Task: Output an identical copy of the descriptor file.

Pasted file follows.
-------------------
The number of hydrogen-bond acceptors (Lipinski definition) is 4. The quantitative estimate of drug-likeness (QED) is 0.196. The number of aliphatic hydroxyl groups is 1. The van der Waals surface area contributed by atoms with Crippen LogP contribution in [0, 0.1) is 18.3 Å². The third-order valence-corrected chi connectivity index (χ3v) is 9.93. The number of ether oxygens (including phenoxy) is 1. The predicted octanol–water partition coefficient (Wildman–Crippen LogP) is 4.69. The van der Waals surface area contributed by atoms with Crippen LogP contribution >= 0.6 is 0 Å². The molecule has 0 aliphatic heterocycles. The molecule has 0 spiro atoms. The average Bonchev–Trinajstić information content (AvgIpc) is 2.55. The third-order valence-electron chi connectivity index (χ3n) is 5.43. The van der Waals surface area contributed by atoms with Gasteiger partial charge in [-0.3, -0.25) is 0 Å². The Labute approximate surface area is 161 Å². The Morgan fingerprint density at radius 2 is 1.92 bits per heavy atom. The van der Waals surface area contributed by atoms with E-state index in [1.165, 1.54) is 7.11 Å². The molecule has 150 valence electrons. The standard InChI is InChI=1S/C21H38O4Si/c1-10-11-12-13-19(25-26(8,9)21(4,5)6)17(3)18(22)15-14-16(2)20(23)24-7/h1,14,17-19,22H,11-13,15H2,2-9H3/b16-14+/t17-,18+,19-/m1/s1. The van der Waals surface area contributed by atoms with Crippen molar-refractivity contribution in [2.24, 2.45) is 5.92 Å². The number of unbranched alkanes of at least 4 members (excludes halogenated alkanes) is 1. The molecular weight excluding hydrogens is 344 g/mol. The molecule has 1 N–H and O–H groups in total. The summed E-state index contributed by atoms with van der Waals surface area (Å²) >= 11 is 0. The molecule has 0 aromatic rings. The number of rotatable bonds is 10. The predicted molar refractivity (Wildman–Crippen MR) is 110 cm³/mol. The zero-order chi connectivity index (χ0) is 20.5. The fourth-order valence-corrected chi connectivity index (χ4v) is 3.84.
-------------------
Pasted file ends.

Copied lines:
The number of hydrogen-bond acceptors (Lipinski definition) is 4. The quantitative estimate of drug-likeness (QED) is 0.196. The number of aliphatic hydroxyl groups is 1. The van der Waals surface area contributed by atoms with Crippen LogP contribution in [0, 0.1) is 18.3 Å². The third-order valence-corrected chi connectivity index (χ3v) is 9.93. The number of ether oxygens (including phenoxy) is 1. The predicted octanol–water partition coefficient (Wildman–Crippen LogP) is 4.69. The van der Waals surface area contributed by atoms with Crippen LogP contribution >= 0.6 is 0 Å². The molecule has 0 aliphatic heterocycles. The molecule has 0 spiro atoms. The average Bonchev–Trinajstić information content (AvgIpc) is 2.55. The third-order valence-electron chi connectivity index (χ3n) is 5.43. The van der Waals surface area contributed by atoms with Gasteiger partial charge in [-0.3, -0.25) is 0 Å². The Labute approximate surface area is 161 Å². The Morgan fingerprint density at radius 2 is 1.92 bits per heavy atom. The van der Waals surface area contributed by atoms with E-state index in [1.165, 1.54) is 7.11 Å². The molecule has 150 valence electrons. The standard InChI is InChI=1S/C21H38O4Si/c1-10-11-12-13-19(25-26(8,9)21(4,5)6)17(3)18(22)15-14-16(2)20(23)24-7/h1,14,17-19,22H,11-13,15H2,2-9H3/b16-14+/t17-,18+,19-/m1/s1. The van der Waals surface area contributed by atoms with Crippen molar-refractivity contribution in [2.24, 2.45) is 5.92 Å². The number of unbranched alkanes of at least 4 members (excludes halogenated alkanes) is 1. The molecular weight excluding hydrogens is 344 g/mol. The molecule has 1 N–H and O–H groups in total. The summed E-state index contributed by atoms with van der Waals surface area (Å²) >= 11 is 0. The molecule has 0 aromatic rings. The number of rotatable bonds is 10. The predicted molar refractivity (Wildman–Crippen MR) is 110 cm³/mol. The zero-order chi connectivity index (χ0) is 20.5. The fourth-order valence-corrected chi connectivity index (χ4v) is 3.84.